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General Eligibility Requirements

To begin studying in Australia, there are a range of entry requirements you may have to meet.

English language requirements

In some cases, you may need to provide results of an English language test. Be aware that the English language skill level required by an institution can be different from the level of skill required for your student visa application. You should carefully check student visa information on both the Department of Home Affairs(opens in a new window) website and the institution website for any English language requirements.

Academic requirements

The academic requirements (including evidence of English language skills) you need to study in Australia will vary depending on the level of education you want to study. Institutions can have different entry requirements, so read the course information on their website carefully and contact them to ask for advice.

Here is some general guidance on entry requirements for the different levels of study:

  • English language – Entry requirements vary between institutions, and according to the level of English language course you want to study.
  • Schools – Entry requirements vary between schools depending on the state or territory you will be studying in. Academic performance and ability is considered during the application process.
  • Vocational education and training – In most cases there are no entrance exams for VET institutions. However, some courses may have specific pre-requisite subjects or work experience requirements.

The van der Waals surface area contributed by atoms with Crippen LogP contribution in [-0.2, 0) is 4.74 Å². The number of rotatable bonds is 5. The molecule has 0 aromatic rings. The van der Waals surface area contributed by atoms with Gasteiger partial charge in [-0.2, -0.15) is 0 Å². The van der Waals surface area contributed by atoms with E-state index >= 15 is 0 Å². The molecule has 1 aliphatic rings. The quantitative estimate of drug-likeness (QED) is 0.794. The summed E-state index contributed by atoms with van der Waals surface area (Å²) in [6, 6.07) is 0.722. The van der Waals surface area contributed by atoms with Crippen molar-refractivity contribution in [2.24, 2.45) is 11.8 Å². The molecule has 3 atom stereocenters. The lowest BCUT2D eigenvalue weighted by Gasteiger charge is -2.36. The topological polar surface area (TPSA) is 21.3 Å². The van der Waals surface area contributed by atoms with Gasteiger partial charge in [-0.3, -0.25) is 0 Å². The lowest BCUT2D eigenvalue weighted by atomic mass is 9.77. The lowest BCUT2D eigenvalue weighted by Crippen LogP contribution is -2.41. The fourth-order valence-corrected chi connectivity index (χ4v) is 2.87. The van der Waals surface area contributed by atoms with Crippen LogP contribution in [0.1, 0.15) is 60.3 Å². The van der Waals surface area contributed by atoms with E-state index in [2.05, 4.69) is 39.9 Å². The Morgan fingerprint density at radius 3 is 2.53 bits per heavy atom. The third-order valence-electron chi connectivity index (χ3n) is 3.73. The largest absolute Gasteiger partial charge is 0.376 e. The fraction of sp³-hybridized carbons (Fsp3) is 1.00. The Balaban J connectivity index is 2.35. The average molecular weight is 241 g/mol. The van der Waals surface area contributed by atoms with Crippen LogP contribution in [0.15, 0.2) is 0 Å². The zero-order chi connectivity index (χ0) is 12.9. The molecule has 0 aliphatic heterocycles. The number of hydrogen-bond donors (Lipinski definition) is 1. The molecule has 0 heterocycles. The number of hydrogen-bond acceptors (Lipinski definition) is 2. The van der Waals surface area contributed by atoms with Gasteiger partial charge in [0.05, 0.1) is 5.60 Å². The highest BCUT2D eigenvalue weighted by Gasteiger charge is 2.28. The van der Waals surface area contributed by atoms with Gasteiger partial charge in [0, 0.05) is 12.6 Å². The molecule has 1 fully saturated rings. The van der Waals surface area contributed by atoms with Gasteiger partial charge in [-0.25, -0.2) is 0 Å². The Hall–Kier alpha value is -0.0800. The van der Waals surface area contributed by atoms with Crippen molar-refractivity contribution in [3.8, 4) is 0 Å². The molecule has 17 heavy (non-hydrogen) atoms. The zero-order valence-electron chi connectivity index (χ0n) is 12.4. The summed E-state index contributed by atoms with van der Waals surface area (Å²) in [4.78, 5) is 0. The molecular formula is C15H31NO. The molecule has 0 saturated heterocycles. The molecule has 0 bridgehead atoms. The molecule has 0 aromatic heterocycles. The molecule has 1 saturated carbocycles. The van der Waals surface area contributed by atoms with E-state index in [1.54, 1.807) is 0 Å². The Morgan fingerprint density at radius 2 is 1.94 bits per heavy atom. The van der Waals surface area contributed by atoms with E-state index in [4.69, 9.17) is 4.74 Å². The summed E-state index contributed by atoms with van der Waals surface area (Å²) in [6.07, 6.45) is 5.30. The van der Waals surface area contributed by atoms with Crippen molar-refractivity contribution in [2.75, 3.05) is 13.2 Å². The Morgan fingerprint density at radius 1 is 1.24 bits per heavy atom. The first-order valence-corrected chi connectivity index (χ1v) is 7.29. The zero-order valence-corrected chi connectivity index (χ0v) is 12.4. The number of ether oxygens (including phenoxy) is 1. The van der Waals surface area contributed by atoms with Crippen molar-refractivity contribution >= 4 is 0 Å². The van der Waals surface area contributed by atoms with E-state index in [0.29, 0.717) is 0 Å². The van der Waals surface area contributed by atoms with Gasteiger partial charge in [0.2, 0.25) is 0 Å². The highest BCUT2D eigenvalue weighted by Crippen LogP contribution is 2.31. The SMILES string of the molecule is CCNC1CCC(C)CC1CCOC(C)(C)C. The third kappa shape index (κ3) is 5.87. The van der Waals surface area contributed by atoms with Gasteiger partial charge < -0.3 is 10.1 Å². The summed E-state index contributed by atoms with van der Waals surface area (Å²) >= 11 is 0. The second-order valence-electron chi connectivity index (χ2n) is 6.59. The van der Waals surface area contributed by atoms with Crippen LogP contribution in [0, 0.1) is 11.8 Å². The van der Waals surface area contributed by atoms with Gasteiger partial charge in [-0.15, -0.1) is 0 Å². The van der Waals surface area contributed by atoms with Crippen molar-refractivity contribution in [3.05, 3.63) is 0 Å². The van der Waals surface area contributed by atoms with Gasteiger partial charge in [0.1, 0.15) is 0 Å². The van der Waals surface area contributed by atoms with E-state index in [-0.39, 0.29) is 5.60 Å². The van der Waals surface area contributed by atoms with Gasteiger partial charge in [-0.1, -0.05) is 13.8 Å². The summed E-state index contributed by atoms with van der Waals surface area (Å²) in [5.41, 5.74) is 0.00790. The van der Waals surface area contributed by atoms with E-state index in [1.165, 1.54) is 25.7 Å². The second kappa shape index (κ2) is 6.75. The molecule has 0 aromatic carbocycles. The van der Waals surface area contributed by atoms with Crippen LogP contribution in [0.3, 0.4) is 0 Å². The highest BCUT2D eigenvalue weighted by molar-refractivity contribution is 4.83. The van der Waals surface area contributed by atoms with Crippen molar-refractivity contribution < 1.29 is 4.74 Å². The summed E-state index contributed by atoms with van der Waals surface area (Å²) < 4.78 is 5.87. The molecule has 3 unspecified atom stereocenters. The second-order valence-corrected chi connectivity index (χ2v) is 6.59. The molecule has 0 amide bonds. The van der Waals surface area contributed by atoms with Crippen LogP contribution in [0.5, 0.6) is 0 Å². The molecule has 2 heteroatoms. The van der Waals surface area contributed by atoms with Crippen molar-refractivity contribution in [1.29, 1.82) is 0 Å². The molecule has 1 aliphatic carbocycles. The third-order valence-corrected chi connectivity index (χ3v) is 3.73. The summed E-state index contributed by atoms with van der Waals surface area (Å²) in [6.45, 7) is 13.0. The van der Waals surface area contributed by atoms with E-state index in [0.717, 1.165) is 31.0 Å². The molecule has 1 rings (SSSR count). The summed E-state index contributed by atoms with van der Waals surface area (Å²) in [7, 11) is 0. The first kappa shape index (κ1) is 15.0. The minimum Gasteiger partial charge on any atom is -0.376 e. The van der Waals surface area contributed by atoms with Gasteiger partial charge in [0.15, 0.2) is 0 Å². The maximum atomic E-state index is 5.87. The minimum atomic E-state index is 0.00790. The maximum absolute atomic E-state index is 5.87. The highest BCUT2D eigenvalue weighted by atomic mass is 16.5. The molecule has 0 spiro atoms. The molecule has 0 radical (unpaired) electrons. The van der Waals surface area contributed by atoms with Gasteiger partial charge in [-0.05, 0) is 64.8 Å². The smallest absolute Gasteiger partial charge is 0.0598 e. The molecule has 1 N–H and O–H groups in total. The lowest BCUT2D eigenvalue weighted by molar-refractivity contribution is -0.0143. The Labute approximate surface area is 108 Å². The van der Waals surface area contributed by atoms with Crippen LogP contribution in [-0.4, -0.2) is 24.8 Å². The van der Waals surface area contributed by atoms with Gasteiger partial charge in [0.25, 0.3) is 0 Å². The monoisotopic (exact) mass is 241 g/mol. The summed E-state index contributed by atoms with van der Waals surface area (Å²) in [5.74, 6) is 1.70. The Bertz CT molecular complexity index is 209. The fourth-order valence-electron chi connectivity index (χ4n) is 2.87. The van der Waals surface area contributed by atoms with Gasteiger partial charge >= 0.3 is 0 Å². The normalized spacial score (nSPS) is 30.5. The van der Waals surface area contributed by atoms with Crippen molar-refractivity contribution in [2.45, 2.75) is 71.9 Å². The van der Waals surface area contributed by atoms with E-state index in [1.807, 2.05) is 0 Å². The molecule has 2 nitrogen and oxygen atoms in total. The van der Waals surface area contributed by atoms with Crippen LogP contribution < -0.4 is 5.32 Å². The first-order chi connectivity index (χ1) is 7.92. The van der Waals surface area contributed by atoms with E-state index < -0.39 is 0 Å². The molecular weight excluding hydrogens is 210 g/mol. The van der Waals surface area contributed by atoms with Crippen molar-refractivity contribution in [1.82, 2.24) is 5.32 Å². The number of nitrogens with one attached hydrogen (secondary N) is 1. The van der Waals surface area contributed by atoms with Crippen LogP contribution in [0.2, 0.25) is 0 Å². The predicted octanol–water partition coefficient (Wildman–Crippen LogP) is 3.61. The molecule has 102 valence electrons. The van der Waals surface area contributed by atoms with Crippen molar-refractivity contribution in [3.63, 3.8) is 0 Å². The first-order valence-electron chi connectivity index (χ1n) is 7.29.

• Higher Education Undergraduate – To gain entry into an Australian undergraduate course you will need to have an Australian Senior Secondary Certificate of Education (Year 12), or the overseas equivalent. Some undergraduate courses may also have specific pre-requisite subjects.
  • Higher Education Postgraduate – As well as the satisfactory completion of at least one degree at undergraduate level, your institution may take research ability or relevant work experience into consideration.

Tip: To meet the academic requirements of an Australian high school qualification, consider taking a Foundation course. Also called bridging study, they are intensive courses that will help you meet the entry requirements. They are usually one year long and are offered by most higher education institutions.

Visa requirements

The student visa you need depends on your chosen course of study. As a guide, the typical key requirements you will need to meet are:

  • Issued an electronic Confirmation of Enrolment (eCoE) certificate.
  • Meet the Genuine Temporary Entrant requirement. Read more about this on the Department of Home Affairs(opens in a new window) website.
  • Sufficient funds for airfares, course fees and living costs.
  • English language proficiency.
  • Meet health and character requirements.
  • Acceptable Overseas Student Health Cover (OSHC).

Read more about the Student Visa Key Requirements(opens in a new window).

The Department of Home Affairs(opens in a new window) website provides detailed information on student visas. It also has a Visa Wizard(opens in a new window) to help you identify which visa you might be eligible for.

Overseas Student Health Cover